Lake Alma, Saskatchewan
Sandoff Lake is located in southern Saskatchewan, about 7 km southeast of Lake Alma and 10 km north of the Montana border. It is located on the edge of the Missouri Coteau and is a small saline basin with an irregularly shaped shoreline. Within the lake, several small islands increase the amount of shoreline habitat. The surrounding landscape consists of rolling hills that are mainly used for crop production. The climate is semi-arid and the creeks that drain into the lake are all intermittent.
Sandoff Lake supports a significant population of nesting Piping Plovers (identified as a globally vulnerable and nationally endangered species). During the 1991 International Piping Plover Census a total of 25 birds was recorded (8 pairs, plus 9 singles), and during the 1996 Census a total of 28 birds was recorded (6 pairs plus 16 singles). Both of these estimates represent well over 1% of the estimated Canadian prairie population. Some years, depending on water levels, few Piping Plovers are present; the average number recorded during five surveys over a 7- year period (1990 1996) was 14 birds.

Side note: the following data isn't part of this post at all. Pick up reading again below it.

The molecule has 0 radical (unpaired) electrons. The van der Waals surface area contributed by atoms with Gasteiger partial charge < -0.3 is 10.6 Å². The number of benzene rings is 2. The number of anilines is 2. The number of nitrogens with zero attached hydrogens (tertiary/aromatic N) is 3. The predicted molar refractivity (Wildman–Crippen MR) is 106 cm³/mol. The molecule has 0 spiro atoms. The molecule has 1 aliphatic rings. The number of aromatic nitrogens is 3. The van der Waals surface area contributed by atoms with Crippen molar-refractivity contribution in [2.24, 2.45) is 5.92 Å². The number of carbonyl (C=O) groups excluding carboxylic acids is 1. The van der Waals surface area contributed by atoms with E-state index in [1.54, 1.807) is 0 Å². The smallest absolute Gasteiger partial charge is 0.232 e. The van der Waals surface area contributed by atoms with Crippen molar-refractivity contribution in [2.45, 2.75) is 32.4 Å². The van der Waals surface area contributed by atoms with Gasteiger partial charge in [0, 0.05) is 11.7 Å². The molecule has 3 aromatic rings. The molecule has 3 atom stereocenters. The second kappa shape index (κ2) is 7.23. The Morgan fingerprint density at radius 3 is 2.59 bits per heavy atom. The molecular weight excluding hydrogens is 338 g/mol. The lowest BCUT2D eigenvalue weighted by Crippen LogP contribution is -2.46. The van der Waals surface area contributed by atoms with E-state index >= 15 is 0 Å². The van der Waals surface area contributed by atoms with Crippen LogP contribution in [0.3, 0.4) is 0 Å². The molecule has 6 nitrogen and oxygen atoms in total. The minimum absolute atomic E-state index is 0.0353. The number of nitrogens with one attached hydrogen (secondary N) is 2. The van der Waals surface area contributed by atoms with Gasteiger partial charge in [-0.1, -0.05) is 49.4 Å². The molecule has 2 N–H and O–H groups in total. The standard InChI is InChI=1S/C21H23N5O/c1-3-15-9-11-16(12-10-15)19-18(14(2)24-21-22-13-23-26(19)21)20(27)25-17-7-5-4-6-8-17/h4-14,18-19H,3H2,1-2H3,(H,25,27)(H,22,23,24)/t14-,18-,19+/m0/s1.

During the 1996 International Piping Plover Census, 1,687 plovers were recorded in the Canadian Prairies and 3,803 additional plovers were recorded throughout the rest of North America. Between 1991 and 1996 the Canadian Prairie population increased by a total of 250 Piping Plovers.
The eastern two-thirds of the north shore of Sandoff Lake is designated as critical Piping Plover habitat under Saskatchewans Wildlife Habitat Protection Act. Critical Piping Plover habitat is defined as a site that is used by one or more pairs of Piping Plovers and is likely to be reused in subsequent years. The Act protects the shoreline to the high water mark from development.IBA Criteria Habitats Land Uses Potential or Ongoing Threats Conservation Status
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